In many nuclear facilities, contamination of packaging materials is a
problem. For example, if a tool or material (e.g., a pump or some ion
exchange resin) is to be used in a contaminated area, as much of the
packaging material must be removed as possible before the material
enters the radiological area.
Another opportunity for waste minimization occurs when materials are
used as a contingency protection against contamination. For example,
strippable coatings may be applied to an area that is not expected to
become contaminated or may receive only minor contamination so that it
can be easily cleaned. Another example involves the disposition of
disposable surgeons' gloves, which are routinely worn inside glove-box
gloves. Unless there are serious contamination control problems in the
facility, these can be surveyed and disposed of as sanitary waste rather
than LLW or TRU waste.
If a piece of equipment is to have more than a single use in a
contaminated environment, every possible measure should be taken to
ensure its continued reliability rather than relying on frequent
replacements. Tools should be of the highest quality and maximum
flexibility consistent with the situation. For example, if a wrench is
needed to maintain a piece of equipment in a glove-box, consideration
should be given to future needs and storage provisions. A socket set with
interchangeable sockets may ultimately create less waste than a box-end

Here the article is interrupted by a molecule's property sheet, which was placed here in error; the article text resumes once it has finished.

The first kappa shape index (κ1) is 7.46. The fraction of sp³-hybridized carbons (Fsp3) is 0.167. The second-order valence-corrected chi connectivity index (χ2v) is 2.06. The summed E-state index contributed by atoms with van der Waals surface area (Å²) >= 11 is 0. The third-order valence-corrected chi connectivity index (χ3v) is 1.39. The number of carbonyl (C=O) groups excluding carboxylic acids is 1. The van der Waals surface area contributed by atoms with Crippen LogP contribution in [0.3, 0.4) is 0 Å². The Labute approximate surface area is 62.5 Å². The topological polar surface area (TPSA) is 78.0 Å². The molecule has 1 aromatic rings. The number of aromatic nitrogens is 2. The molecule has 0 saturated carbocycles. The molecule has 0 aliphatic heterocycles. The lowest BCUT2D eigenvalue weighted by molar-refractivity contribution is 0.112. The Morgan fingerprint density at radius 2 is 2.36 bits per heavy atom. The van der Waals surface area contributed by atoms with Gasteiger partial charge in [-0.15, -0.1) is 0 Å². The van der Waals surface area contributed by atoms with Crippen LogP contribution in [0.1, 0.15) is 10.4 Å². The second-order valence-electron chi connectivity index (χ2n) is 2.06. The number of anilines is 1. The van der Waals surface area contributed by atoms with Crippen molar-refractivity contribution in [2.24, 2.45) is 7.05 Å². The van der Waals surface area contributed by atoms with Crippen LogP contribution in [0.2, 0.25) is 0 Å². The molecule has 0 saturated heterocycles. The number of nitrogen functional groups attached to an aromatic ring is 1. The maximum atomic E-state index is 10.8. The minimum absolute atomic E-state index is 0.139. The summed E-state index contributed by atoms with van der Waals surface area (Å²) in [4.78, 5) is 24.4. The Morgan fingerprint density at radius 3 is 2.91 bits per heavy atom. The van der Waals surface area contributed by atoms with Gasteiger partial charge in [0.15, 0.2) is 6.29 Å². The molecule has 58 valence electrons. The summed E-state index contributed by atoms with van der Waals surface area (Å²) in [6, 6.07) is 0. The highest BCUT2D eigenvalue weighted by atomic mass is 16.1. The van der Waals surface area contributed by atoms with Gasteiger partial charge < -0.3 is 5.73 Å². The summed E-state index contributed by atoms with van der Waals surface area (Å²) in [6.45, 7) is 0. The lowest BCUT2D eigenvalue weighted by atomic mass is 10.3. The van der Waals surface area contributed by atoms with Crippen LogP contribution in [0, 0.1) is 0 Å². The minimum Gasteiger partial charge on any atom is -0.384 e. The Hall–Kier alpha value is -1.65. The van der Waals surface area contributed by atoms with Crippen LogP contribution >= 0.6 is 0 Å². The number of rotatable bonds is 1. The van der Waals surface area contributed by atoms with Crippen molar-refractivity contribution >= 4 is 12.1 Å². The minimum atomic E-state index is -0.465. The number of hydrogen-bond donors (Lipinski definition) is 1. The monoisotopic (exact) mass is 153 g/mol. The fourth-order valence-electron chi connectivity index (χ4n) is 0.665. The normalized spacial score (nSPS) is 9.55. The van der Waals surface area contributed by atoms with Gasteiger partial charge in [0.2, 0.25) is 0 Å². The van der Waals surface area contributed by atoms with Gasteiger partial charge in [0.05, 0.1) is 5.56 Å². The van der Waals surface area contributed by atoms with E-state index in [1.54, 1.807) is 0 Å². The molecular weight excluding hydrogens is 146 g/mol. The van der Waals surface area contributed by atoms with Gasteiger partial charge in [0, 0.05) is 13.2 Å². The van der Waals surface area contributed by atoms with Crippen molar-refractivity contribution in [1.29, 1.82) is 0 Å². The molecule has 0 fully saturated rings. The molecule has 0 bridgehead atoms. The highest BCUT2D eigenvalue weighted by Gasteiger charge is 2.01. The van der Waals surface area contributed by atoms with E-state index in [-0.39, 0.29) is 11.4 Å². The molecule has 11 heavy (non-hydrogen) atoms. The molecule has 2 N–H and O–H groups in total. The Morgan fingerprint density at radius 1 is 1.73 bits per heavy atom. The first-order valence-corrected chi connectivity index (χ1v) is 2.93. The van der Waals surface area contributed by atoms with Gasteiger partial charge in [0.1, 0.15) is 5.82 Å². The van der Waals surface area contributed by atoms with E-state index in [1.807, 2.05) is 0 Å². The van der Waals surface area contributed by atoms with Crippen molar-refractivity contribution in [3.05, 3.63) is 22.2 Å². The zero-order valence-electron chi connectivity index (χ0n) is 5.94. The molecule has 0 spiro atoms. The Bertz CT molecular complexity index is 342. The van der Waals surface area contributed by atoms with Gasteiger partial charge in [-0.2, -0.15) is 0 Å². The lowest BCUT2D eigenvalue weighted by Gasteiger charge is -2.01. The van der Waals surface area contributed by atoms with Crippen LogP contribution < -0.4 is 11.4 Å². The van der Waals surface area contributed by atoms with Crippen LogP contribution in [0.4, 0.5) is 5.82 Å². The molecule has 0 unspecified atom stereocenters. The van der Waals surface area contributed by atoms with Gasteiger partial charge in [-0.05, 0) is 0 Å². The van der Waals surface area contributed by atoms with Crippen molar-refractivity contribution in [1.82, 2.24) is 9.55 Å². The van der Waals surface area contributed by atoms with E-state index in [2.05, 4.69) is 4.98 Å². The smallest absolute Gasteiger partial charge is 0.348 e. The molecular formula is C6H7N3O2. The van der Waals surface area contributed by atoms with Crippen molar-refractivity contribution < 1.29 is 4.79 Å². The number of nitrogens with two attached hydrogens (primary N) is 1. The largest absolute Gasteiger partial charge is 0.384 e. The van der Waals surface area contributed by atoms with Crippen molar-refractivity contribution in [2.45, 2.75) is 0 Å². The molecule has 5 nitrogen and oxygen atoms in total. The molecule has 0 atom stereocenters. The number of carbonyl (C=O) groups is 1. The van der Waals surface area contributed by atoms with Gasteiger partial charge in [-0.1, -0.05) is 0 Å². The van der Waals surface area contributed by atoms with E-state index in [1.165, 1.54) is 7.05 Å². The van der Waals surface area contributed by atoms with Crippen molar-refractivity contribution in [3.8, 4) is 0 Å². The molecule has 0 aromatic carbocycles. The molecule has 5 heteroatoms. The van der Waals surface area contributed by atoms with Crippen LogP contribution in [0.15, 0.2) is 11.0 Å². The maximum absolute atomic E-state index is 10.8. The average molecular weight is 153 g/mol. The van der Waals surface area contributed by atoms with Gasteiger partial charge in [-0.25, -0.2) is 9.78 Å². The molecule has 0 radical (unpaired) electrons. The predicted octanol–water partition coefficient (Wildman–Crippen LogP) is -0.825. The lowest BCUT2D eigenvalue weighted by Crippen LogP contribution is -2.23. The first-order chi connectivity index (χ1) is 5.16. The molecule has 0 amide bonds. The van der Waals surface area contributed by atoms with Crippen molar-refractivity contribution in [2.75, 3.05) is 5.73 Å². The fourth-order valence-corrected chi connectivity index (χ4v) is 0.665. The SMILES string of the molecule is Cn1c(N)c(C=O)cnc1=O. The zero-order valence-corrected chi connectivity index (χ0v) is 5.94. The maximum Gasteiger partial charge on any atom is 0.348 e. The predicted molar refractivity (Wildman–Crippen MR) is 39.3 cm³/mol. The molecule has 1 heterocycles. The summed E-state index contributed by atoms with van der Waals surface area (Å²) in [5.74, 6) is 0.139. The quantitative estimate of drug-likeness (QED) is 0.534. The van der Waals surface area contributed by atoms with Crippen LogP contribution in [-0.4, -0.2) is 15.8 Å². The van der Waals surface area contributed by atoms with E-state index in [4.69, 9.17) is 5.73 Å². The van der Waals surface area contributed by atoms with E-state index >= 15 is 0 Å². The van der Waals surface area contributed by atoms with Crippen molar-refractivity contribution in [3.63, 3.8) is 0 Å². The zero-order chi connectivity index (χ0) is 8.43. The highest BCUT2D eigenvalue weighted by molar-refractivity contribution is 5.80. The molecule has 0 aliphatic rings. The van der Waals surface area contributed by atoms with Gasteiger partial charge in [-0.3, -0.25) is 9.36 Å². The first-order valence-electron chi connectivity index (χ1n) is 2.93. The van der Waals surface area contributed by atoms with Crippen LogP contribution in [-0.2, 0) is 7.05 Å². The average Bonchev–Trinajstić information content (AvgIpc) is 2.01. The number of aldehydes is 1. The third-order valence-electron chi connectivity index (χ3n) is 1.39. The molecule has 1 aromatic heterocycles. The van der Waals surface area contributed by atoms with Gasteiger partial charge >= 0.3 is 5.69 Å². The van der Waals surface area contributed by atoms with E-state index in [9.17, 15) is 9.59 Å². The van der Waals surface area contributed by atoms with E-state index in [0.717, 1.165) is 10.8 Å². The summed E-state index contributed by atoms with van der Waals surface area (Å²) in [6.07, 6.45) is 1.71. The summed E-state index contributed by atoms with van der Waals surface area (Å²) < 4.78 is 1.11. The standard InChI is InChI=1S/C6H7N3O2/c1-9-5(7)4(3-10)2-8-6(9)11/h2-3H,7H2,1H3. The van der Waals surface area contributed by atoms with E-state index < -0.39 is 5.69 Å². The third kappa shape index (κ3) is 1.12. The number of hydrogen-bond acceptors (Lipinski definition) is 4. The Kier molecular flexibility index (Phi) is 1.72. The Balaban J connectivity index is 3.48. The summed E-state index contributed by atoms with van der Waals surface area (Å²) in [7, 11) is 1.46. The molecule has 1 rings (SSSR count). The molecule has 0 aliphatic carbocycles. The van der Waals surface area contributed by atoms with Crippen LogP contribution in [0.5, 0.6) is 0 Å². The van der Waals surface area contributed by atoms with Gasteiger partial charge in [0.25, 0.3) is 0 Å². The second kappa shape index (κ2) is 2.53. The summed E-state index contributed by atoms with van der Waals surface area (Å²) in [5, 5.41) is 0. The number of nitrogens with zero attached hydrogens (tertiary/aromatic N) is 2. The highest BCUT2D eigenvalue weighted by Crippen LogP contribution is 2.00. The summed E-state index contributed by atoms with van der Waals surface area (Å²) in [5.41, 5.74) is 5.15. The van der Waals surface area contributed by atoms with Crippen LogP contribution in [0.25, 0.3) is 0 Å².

wrench of each size that is needed.
Likewise, all tools and equipment to be placed in a contaminated
environment should be tested for reliability and preferably used on a
clean mock-up to ensure their serviceability before they become
contaminated. There is often a temptation to put the equipment into the
plutonium service when it first arrives rather than test it completely first.
This can result in unnecessary waste volume.
Waste Classification Control
Many operational controls involve measures to ensure that the waste
generated is TRU waste rather than mixed-TRU waste, or that if it is
mixed-TRU, it is of a composition that can be treated. Tight controls in
the following areas are necessary to minimize mixed waste (and
hazardous waste) problems: procurement of hazardous chemicals, actions
of subcontractors and vendors, and training of workers. In some cases,
decontamination processes have been used that result in mixed waste,
such as Freon cleaning, electropolishing, and chemical decontamination.
These should be used only after due consideration of the waste
management consequences. In some cases, these mixed wastes can be
readily treated; in other cases, their use needs to be avoided. Some new
techniques are designed specifically for waste minimization and waste
classification control. For example, one method involves abrasive
blasting with solid carbon dioxide (dry ice), which sublimes after use and
can be exhausted through a HEPA filter, leaving no added material to the